News Brief

This New Web Series Explores the Experiences of Black Muslims in Britain

A New web series ensures that the Black British Muslim narrative won't be erased.

A new webseries on being black and Muslim addresses what co-founder, Mohamed Mohamed, calls an underrepresentation of the Black Muslim experience during Black History Month in the UK.


The series has even spawned a new hashtag: #BlackAndMuslimInBritain.

With almost 275,000 Muslims of African heritage in the UK, the absence of programming that specifically addresses African Muslims seems like a major oversight.

In an interview with BuzzFeed, Mohamed, pointed out the mainstream media's "sidestepping" of the Muslim faith of celebrities. He was triggered by media outlets saying that Muhammad Ali transcended religion and race, he said. In his estimation, religion and race was at the core of Muhammed Ali's identity, which he did not "transcend."

The series was born after an event last October where young black Muslims came together to talk about how their experiences were being erased from the larger narrative.



Co-founders Mohamed Mohamed, Sakinah Lenoir, and Saraiya Bah decided to tell the stories of influential Muslims in a way that did not erase their faith, and then committed to putting together oral Muslim histories.

With the importance of representation at its core, the series hopes to inspire black Muslims in Britain with the power of having a firm place in their nation's narrative. It will, hopefully, also make it harder to erase the experiences of black Muslims anywhere in the world.


Interview

Interview: Wavy The Creator Is Ready to See You Now

The multidisciplinary Nigerian-American artist on tapping into all her creative outlets, creating interesting things, releasing a new single and life during quarantine.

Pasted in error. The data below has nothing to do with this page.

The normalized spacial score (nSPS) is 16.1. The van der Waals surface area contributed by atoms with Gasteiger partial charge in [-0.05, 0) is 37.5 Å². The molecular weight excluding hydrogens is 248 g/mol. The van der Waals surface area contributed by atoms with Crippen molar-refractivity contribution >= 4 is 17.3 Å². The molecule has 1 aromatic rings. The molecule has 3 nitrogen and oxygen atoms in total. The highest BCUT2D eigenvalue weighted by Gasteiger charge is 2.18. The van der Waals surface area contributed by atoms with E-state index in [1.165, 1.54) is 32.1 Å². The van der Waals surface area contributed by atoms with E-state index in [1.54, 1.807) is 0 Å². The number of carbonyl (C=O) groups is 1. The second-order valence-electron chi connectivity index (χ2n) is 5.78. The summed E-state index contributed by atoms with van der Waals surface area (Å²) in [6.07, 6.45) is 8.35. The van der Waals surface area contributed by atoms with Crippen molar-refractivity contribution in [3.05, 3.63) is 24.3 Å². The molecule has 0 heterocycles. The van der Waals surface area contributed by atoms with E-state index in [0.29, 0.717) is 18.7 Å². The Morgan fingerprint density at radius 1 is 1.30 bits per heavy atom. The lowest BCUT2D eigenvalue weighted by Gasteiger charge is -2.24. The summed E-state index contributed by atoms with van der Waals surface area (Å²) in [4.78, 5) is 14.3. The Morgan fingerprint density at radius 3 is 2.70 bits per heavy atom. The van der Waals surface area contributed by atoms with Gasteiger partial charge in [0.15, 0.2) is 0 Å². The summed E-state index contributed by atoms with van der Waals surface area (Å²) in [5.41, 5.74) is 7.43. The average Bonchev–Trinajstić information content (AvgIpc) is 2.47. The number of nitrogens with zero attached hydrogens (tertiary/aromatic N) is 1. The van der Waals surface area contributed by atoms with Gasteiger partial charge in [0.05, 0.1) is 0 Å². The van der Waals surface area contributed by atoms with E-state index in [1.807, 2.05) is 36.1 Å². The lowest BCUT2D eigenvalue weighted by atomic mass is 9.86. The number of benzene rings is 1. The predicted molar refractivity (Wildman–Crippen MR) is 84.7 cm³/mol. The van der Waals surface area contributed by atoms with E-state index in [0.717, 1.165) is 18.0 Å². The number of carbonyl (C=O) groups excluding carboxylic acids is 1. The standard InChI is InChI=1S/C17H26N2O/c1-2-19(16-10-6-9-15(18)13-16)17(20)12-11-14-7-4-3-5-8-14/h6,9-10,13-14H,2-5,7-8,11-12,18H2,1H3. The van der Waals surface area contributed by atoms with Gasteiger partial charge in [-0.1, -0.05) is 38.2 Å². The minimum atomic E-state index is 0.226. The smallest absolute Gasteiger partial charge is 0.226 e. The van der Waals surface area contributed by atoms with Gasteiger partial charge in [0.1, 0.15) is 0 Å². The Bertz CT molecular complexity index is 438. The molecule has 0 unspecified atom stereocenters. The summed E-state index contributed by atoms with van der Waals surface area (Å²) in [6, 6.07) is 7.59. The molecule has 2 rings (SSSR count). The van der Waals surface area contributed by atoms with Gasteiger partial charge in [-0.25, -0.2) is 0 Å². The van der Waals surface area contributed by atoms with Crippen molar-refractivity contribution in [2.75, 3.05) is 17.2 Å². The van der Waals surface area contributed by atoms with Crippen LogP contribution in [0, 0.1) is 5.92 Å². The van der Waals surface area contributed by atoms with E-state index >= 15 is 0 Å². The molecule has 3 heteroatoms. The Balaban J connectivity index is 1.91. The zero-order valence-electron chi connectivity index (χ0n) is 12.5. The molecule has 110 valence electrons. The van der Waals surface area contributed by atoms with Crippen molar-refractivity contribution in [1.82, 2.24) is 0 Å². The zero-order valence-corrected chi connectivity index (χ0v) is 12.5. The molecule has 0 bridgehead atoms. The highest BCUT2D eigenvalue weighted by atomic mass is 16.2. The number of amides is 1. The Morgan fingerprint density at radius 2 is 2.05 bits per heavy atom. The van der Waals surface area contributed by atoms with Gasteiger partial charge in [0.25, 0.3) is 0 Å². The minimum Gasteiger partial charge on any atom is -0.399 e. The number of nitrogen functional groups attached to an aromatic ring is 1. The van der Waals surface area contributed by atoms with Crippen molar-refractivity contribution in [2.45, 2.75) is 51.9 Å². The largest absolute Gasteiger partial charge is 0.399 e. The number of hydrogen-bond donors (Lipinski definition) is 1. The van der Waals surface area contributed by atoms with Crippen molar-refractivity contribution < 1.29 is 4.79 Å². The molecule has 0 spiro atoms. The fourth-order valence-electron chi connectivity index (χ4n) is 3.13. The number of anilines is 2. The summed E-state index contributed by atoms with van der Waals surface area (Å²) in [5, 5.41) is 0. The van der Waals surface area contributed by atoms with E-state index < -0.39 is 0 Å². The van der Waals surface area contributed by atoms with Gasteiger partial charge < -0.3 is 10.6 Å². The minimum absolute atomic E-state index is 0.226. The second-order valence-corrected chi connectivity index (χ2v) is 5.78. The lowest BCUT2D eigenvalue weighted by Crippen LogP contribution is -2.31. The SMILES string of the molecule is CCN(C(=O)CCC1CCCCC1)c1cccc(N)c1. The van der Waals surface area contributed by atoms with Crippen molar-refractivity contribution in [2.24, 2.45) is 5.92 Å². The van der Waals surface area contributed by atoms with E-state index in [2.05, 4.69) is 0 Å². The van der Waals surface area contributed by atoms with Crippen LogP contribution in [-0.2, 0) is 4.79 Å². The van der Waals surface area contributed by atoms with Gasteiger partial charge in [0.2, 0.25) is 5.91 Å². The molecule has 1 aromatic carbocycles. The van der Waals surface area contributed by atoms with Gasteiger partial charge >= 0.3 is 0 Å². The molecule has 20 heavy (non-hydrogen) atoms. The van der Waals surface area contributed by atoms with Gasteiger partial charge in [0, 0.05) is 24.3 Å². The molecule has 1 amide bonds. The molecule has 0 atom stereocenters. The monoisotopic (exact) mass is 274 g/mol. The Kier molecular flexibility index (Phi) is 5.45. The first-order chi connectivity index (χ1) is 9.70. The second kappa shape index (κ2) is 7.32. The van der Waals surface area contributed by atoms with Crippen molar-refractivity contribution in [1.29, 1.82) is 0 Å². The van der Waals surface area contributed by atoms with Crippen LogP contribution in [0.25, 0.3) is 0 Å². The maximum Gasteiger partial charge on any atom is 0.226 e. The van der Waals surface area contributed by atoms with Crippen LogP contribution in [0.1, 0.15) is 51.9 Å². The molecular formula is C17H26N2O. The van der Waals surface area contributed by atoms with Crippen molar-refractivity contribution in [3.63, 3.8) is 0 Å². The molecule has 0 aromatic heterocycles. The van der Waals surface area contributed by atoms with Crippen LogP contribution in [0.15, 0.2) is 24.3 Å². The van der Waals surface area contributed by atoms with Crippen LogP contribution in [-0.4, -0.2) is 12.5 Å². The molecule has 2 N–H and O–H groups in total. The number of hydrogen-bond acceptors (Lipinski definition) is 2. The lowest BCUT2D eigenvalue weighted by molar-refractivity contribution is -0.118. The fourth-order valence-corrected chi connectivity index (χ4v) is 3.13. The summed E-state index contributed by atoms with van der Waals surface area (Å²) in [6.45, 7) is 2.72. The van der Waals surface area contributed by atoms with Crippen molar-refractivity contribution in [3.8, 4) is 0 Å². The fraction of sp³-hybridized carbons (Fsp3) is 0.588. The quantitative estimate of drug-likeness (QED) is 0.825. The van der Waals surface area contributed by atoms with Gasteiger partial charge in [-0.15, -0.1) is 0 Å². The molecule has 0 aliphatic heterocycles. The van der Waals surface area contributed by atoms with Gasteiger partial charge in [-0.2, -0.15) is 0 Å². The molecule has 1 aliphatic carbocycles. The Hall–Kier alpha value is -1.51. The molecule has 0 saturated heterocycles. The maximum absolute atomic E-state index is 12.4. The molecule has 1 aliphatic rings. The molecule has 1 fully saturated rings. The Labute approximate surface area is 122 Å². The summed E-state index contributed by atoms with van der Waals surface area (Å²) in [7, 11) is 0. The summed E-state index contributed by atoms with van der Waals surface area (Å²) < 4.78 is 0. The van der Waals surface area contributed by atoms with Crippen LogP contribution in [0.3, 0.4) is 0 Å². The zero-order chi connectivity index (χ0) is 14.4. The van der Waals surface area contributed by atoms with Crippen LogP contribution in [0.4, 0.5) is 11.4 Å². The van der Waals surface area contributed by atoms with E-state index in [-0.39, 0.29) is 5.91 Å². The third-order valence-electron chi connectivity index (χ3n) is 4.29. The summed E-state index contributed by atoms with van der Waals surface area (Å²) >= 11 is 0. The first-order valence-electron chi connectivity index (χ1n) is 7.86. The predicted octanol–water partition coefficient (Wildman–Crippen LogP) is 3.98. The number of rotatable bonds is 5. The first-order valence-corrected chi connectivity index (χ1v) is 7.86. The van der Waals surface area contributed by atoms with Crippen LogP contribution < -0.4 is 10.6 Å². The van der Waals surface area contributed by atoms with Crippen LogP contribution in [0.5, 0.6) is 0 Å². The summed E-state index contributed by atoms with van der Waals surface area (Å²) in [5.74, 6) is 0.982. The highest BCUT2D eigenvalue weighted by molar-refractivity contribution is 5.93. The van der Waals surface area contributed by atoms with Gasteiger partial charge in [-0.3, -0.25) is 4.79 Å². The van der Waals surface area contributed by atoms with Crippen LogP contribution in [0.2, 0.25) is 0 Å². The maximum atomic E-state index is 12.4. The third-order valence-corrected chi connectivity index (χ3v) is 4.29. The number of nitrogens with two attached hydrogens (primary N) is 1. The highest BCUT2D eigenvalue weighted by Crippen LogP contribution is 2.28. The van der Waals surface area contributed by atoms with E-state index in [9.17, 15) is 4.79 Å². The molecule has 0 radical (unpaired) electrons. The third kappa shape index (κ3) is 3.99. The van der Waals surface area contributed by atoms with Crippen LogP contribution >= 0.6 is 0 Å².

A trip canceled, plans interrupted, projects stalled. It is six months now since Wavy the Creator has had to make a stop at an undisclosed location to go into quarantine and get away from the eye of the pandemic.

The professional recording artist, photographer, writer, fashion artist, designer, and evolving creative has been spending all of this time in a house occupied by other creatives. This situation is ideal. At least for an artist like Wavy who is always in a rapid motion of creating and bringing interesting things to life. The energy around the house is robust enough to tap from and infuse into any of her numerous creative outlets. Sometimes, they also inspire trips into new creative territories. Most recently, for Wavy, are self-taught lessons on a bass guitar.

Wavy's days in this house are not without a pattern, of course. But some of the rituals and personal rules she drew up for herself, like many of us did for internal direction, at the beginning of the pandemic have been rewritten, adjusted, and sometimes ditched altogether. Some days start early and end late. Some find her at her sewing machine fixing up thrift clothes to fit her taste, a skill she picked up to earn extra cash while in college, others find her hard at work in the studio, writing or recording music.

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